Two Desis and the Other One- Anjali Mani

Well, there has been quite a shift in the focus of our project for this semester. JetSet has disbanded, but there is a lot more ahead. Isha and I decided that we wanted to work together on the next project, so we began to brainstorm. We debated ideas from a workout plan, a college application organizer, a way to clean up glitter (the herpes of the art world), or a mass device charger. We both happen to be Indian, so we began to explore options we have both faced in India such as: a scanner to eat street food safely, a sealant to keep bad jewelry from causing infections, a special clothing design that keeps the wearer cool, redesign a mosquito net. None of these options seemed totally practical, but then we both realized that we’re interested in nutrition, vegetarianism, and Indian cooking, we created our plan.

This is a comparison of traditional South Indian food and classic Gujarati  food.
This is a comparison of traditional South Indian food and classic Gujarati food.

I am most familiar with South Indian cuisine which features lots of rice, fish, coconut and spices like cardamom. Isha has more experience with Gudjrati, primarily vegetarian food that is spicy, sweet and salty at the same time. With our varied backgrounds, we decided to make a vegetarian, Indian cookbook with a focus on the composition of regional meals and the science behind their health benefits. And we were all set to find recipes and subject our families and friends to the results when we added someone else to our team: Oceane.

Oceane is not Indian, can’t really cook and has spice tolerance so low that cracked pepper causes problems, so she didn’t exactly seem like the logical addition to our team. But then we realized that our cookbook is going to be for people with little to no experience with Indian cooking, varied skill levels in the kitchen and with different tastes, and we would have to learn to cater to so many different people. Given all of this information, Oceane then seemed like an excellent choice with the mentality “If Oceane can do it, anyone can!” (Slogan pending approval).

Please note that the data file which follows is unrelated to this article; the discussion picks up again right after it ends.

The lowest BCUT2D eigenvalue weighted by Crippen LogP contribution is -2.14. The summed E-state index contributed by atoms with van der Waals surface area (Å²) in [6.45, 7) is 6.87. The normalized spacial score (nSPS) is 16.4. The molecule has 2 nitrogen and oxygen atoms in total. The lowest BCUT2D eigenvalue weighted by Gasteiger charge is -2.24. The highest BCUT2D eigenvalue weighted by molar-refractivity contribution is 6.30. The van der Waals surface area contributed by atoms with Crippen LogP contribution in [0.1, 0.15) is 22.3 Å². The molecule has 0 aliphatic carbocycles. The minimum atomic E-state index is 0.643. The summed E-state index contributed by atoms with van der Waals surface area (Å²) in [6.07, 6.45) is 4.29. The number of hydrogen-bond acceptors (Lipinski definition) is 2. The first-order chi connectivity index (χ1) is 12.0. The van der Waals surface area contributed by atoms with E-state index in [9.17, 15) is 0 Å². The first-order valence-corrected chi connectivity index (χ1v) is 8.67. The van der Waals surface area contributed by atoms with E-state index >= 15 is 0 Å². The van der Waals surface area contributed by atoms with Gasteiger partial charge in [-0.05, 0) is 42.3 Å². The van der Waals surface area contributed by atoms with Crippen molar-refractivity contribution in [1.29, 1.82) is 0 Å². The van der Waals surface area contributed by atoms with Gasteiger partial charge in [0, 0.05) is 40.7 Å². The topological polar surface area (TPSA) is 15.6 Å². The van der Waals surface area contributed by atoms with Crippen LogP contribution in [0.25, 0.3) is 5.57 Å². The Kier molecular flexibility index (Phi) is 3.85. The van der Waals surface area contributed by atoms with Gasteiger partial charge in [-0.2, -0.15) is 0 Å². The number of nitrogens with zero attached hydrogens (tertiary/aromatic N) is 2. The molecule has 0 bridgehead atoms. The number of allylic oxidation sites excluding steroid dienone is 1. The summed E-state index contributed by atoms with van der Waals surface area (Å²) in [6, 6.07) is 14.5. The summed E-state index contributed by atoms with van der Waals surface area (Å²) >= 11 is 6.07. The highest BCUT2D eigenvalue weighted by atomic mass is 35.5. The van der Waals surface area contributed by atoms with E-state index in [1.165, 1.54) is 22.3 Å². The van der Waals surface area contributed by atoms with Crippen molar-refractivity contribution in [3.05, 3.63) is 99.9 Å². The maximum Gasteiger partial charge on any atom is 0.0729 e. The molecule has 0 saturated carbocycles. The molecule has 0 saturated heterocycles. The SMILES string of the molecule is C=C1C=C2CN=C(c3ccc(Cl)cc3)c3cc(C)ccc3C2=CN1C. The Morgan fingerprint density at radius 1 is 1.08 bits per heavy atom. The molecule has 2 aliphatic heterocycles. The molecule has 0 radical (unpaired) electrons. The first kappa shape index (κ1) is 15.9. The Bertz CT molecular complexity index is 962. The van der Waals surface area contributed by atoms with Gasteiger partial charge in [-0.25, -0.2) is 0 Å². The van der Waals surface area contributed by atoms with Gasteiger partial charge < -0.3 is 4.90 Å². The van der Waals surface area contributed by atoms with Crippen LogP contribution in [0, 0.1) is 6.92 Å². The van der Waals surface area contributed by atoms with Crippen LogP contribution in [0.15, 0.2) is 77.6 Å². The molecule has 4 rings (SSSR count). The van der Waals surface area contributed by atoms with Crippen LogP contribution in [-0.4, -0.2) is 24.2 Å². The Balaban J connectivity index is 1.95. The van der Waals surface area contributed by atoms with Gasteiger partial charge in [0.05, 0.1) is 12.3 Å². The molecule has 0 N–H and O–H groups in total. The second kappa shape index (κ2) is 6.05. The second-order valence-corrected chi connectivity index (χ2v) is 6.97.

Indian Food Made Easy: If Oceane Can Do It, So Can You!
Indian Food Made Easy: If Oceane Can Do It, So Can You!

So now we are moving forward with our new idea. Last class we worked through most of the planning phase, where we made a lovely and organized calendar with tasks per day, and fleshed out the idea of our cookbook. We’re still thinking about what we want to include in the final version so please feel free to voice your opinion in the comments!

  • Recipe organized by regions of India
  • Short historical feature on each region or on specific dishes
  • Blurb on health benefits of different ingredients in the glossary
  • Sections for “Oceane’s Opinion and Feedback”
  • Space for Anjali and Isha’s personal connections to certain dishes
  • Background which explains why different ingredients work together to create a balanced meal
  • How recipes can be adapted to a western kitchen with more common substitutes

I am really excited to begin this new chapter (get it, it’s a book joke) to explore something that I am personally interested in and create something educational and hopefully, delicious.

4 thoughts on “Two Desis and the Other One- Anjali Mani

Add yours